A pear tree
Right outside the study in our house, there’s a pear tree. Technically, it’s our pear tree, although it was here when we bought the property and odds are it’ll be there when we leave, so I find it hard to put any notion of ownership on it, like somehow we’re a superset of it just because we can sign paperwork.
The pear tree is visible from the study window. In fact, when you look out one window it’s virtually impossible to miss. It’s like that window was built specifically to frame the tree - and again, given the relative age of the two, it’s entirely possible that this was the case.
Right now we’re in the middle of autumn. That means the tree is covered in pears, in various stages of ripeness. Some are still firm, some are bruised and fallen. At any one time, a couple are in that mythical half-hour of ripeness that each pear must go through at some point in its life. And because of this, the tree has become a social hub for the neighbourhood’s bird life. As well as the usual suspects (I think our resident blackbird family is on their fourth set of offspring this summer), I’ve spotted a couple of tūi dropping by, eating over-ripe pear (which I guess is like kōwhai nectar if you squint) and reminding the blackbirds that they aren’t the biggest kids on the block, as well as a bossy korimako who’s made a habit of sitting on our washing line and yelling at everyone right when I’m on a Zoom call.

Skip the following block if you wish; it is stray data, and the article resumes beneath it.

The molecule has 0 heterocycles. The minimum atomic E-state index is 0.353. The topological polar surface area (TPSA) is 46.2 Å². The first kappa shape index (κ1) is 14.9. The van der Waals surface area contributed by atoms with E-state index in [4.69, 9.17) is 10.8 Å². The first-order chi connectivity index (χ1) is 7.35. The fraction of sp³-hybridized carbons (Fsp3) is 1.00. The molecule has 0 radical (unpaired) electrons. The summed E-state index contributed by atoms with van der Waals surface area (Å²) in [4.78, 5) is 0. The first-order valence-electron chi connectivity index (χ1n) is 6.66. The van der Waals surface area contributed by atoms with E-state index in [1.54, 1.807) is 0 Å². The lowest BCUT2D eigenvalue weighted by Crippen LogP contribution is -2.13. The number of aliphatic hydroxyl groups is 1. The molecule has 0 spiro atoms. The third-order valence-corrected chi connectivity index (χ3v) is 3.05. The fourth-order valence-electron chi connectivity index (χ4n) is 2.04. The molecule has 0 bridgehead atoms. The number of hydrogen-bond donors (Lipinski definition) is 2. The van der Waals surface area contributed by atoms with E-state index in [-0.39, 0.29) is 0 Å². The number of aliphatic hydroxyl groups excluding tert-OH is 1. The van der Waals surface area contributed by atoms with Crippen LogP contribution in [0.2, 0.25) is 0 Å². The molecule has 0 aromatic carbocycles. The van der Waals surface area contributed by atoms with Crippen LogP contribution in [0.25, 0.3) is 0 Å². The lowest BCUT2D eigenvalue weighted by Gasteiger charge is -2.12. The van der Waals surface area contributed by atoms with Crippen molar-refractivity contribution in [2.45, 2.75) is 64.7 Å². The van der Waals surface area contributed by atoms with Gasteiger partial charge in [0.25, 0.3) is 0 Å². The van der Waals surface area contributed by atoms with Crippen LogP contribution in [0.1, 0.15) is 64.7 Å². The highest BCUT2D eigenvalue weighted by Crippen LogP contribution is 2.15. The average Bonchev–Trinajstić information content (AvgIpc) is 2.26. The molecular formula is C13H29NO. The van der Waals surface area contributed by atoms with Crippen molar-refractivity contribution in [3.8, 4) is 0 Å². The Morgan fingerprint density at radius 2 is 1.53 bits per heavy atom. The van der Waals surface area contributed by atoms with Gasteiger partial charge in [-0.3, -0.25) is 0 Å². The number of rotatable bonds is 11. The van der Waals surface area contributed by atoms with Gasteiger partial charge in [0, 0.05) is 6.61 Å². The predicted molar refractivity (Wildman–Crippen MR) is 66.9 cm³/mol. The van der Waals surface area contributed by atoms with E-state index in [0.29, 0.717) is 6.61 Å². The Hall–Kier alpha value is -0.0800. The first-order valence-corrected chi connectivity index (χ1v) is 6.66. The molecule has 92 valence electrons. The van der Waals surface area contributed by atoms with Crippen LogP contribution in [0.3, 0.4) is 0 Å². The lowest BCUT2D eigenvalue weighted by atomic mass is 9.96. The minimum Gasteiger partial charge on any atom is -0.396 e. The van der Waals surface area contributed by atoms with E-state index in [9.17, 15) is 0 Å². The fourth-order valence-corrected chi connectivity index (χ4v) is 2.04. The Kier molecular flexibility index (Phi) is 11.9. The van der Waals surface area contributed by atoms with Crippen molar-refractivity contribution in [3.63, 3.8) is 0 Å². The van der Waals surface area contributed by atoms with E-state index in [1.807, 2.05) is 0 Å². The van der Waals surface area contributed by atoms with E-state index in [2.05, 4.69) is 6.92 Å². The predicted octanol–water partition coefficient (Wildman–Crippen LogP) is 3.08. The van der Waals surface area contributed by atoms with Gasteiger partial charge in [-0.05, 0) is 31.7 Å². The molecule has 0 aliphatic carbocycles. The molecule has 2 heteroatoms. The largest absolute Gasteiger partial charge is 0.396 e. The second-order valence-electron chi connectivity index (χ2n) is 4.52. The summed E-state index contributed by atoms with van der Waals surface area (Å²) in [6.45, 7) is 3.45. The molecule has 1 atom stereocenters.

Which is the other thing. This year, I’ve had a golden opportunity to see who hangs out in my pear tree, because like much of the world, we’re spending the month sheltering in place. I’ve plenty of chance to watch the birds hanging out in our backyard in between bouts of Zoom meetings, remote work, and yelling at our overtaxed national phone network, which was never meant to take five million people all streaming Netflix at once.
And between this - the frustration at suddenly not being able to go out, the paranoia with which we approach mundane tasks like going shopping, the loneliness of just not being able to visit people, the quiet moments we spend on evenings where we would normally have had people over - watching the pear tree has been something to focus on.
There’s plenty of people - myself included - for whom the worst part of the COVID-19 pandemic will be the lockdown. We may not be directly touched by the virus, only by its effects. And it’s easy to assume that becaue of this, the problems we have to deal with are somehow not as worthy.
In her book How to Do Nothing, Jenny Odell discusses ways in which we can try to resist the “attention economy” which we find ourselves mired in. Early in the book, she discusses the privilege of even being able to consider “disconnecting”:
I can go to the Rose Garden, stare into trees, and sit on hills all the time because I have a teaching job that only requires me to be on campus two days a week, not to mention a whole set of other privileges. It’s very possible to understand the practice of doing nothing solely as a self-indulgent luxury, the equivalent of taking a mental health day, if you’re lucky enough to work at a place that has those. But…just because this right is denied to many people doesn’t make it any less of a right or any less important.
Just because we have the privilege of being able to focus on our social disconnect right now, doesn’t mean it’s not important to deal with it however we see fit.